Overall, then, Tennyson seems to progress in his thinking but actually in all three poems he adheres to the predominant views of his day: that men and women have inherent traits that determine their places in relation to each other, an essentialist view that positions women in a desirably submissive role, and without room or space to define herself apart from male desires (or voices) interjecting. Indeed, these poems taken as a whole articulate the qualities that Victorian males might desire in their female counterparts but not necessarily what women might desire for themselves. And in that sense, the poems are very much about male domination—even if expressed as “benevolent domination” (an oxymoron if there ever was one)—at the expense of genuine gender equality, and female desire is if anything a “glimmering ghost.”
That said, I would point out a couple things in Tennyson’s defense, or, at least a couple things that might further complicate our understanding of his work. First, in his willingness to grant women some expression of desire or sexuality, he emphasizes the dangers of repressing sexuality as equivalent to suppressing full human expression, and for that matter, full understanding of sexual relations between men and women. The erotic energy of “Crimson Petal,” even if positioning women in a submissive role, still allows women some kind of role whereas many Victorian texts entirely negate the presence of sexuality or the act of sex. For example, in many Victorian short stories/novels, such as Gaskell’s “The Nurse’s Story,” women suddenly seem to produce babies without any warning or indication that they’ve had the prerequisite sex to make that biological phenomenon possible (another apt example is Cathy in Wuthering Heights). So, let’s at least give Tennyson some credit in his attempts to make visible that women do have desires, even if those desires are not exactly on par with our contemporary notions of “liberated” sexuality. Although there is something about these poems that is incredibly seductive in their appeal to romantic fantasies, we should not forget that those sentiments expressed toward the desire of finding one’s romantic or domestic “soul mate” are nevertheless constructed on unequal terms.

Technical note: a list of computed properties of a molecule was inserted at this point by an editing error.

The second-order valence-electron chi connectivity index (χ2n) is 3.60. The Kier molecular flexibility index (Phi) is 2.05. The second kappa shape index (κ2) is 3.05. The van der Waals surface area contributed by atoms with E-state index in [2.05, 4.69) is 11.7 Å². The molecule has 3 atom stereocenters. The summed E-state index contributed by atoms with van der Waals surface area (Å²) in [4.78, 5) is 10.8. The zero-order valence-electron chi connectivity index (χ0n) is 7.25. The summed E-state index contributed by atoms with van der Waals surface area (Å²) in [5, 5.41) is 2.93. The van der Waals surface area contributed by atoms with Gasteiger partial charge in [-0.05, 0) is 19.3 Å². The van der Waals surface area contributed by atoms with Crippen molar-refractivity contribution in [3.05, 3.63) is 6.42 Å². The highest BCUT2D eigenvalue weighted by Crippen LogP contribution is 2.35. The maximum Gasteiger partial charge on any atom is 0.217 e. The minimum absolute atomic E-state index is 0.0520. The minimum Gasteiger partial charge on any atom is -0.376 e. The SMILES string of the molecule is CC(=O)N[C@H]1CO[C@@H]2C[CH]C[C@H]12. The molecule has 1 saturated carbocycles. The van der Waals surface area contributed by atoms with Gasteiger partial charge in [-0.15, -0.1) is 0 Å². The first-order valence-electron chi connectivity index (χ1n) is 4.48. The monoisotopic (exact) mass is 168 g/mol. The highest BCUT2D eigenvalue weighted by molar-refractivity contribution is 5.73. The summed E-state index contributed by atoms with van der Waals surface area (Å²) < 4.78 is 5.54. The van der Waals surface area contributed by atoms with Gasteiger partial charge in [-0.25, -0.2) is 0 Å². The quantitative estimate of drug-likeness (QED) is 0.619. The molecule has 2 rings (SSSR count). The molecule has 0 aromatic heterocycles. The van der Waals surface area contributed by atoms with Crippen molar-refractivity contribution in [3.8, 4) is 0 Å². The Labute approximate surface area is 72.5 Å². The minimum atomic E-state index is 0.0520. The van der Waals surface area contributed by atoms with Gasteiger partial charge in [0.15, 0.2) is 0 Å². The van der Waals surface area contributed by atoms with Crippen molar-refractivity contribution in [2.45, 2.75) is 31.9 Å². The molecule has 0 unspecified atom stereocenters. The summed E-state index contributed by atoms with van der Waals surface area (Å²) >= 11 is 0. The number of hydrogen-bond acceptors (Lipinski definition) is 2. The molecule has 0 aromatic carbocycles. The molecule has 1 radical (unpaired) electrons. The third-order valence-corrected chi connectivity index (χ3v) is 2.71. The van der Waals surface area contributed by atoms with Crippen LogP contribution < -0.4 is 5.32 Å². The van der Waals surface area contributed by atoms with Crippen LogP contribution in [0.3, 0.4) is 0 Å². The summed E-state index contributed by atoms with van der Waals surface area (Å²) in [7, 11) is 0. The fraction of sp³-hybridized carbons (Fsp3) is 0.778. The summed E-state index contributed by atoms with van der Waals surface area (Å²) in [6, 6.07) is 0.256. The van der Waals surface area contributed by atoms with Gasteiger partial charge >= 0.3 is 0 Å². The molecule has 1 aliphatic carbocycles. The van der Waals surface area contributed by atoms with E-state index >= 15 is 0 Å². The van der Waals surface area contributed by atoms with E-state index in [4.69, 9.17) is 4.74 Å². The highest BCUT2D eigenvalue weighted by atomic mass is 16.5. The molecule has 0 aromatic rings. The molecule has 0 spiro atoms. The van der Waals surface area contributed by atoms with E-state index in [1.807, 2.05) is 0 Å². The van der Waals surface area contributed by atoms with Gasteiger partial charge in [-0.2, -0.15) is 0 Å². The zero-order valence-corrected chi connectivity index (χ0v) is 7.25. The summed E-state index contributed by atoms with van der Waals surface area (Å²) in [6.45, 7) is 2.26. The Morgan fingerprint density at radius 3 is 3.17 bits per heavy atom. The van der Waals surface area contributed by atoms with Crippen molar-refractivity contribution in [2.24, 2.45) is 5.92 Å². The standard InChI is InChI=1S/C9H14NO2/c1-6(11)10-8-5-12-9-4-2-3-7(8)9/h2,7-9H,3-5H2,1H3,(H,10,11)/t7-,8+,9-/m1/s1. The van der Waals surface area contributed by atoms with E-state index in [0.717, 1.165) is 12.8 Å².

Lastly, and just as an aside, we might also explore a different, possibly “queer” reading of these poems. Many critics have interpreted Tennyson’s identification with abandoned, desperately yearning women as an expression of his own “feminine” desires. Much of his work can be read as testaments to his lifelong mourning for the loss of his closest friend, Arthur Hallam, who died quite young. Subsequently, through this interpretive approach, Tennyson’s own homoerotic desires are given voice through female characters such as Mariana or the speakers of “Tears, Idle Tears” and the “Crimson Petal.”
For anyone interested, The Crimson Petal and the White by Michel Faber is a rich “neo-Victorian” novel that takes Tennyson’s poem as inspiration for a complex tale that examines from a contemporary perspective the dichotomy of the “Angel in the Home” (white petal) and the “Fallen Woman” (crimson petal), while brilliantly disrupting our notions of these along the way. Definitely a great novel, but like many Victorian novels, a monstrously long read. There’s also a very good and “faithful” four-episode adaptation of the book made for the BBC (and now available streaming) in case anyone wants to supplement their understanding of the many themes and issues we are discussing in this class; though of course I highly recommend you read the book at some point, even if you watch the film version prior to this.